A group of doctors have warned of the ‘destruction’ of South Africa’s healthcare sector as the country’s medical practitioners face increased persecution.
A letter signed by the Federation of South African Surgeons, the South African Medical Association, the South African Private Practitioners Forum and the South African Society of Anaesthesiologists states that without immediate action and intervention to restore the confidence of healthcare workers, there soon might not be any of them left.
“Without immediate action and intervention to restore the confidence of health care workers in regulators and the justice system of our country, we will witness the destruction of any semblance of a functional health system – public and private,” the groups said.
The doctors pointed to the recent assassination of Johannesburg anaesthetist, Dr Abdulhay Munshi, as well as increasing treatment of doctors as ‘common criminals’.
Munshi faced a culpable homicide charge alongside Dr Peter Beale following the death of a patient at Netcare’s Park Lane Hospital. The doctors’ groups said that the two veteran medical specialists had been treated as criminals prior to any internal investigations.
“The collective concerns for the national healthcare asset include a reticence for young South Africans to choose medicine as a career; avoidance of complex and high-risk interventions in providing medical care (that leaves high-risk patients without access to medical care); and an exodus of healthcare professionals from the country.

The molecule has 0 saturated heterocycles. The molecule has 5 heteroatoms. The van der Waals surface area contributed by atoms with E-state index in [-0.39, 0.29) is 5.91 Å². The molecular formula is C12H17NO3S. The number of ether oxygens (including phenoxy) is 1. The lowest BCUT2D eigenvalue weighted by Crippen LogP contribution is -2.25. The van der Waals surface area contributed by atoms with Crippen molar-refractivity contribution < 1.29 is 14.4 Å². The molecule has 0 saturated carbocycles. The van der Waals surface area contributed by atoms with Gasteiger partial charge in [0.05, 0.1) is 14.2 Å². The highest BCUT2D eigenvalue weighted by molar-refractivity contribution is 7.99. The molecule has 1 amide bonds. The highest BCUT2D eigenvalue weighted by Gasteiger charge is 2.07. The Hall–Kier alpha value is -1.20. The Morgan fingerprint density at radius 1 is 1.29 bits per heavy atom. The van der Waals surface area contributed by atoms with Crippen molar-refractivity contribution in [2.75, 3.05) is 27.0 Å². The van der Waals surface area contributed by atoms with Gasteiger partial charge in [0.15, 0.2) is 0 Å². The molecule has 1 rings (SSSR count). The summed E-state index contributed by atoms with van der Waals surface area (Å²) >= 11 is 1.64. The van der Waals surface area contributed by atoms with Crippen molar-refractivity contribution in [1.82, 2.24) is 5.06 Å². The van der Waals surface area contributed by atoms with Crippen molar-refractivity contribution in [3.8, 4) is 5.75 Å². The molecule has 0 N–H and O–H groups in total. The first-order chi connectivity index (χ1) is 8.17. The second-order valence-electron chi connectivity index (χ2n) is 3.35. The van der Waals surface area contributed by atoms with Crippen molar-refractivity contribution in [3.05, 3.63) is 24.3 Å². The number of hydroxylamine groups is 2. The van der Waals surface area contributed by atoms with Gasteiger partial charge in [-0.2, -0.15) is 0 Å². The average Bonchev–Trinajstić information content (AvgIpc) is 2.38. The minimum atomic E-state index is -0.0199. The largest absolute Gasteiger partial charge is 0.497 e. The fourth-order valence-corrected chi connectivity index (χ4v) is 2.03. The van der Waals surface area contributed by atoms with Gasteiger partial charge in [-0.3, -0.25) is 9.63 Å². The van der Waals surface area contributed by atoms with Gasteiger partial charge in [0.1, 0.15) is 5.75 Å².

“These are all based on fear of arrest for recognised complications,” the group said.
Reports have also warned of an exodus of medical professionals from the country due to conflicts with government legislation – particularly the planned introduction of the National Health Insurance.
A survey conducted by South African Medical Association (Sama) among its members from the public and private health-care sector, found that 38% of respondents said they would consider emigrating if the NHI was fully implemented.
The association said that the proposed changes found in the NHI bill could cause wide-scale harm to the delivery of health care if they are not managed properly, adding that the bill had been introduced at a time of deep public mistrust in the government.
“Data from trade union Solidarity also indicates distrust towards the government regarding the way they want to implement and manage the NHI,” said Nicolien Welthagen, a research psychologist at the Solidarity Research Institute.
Welthagen said that the respondents do not believe the NHI will improve the healthcare system, and service delivery.
“Only 15% of respondents believe that it would be possible to successfully implement the NHI, and 84.5% are of the view that the implementation of the NHI could destabilise the healthcare system in South Africa and could harm the high-quality service already being provided by the private sector,” she said.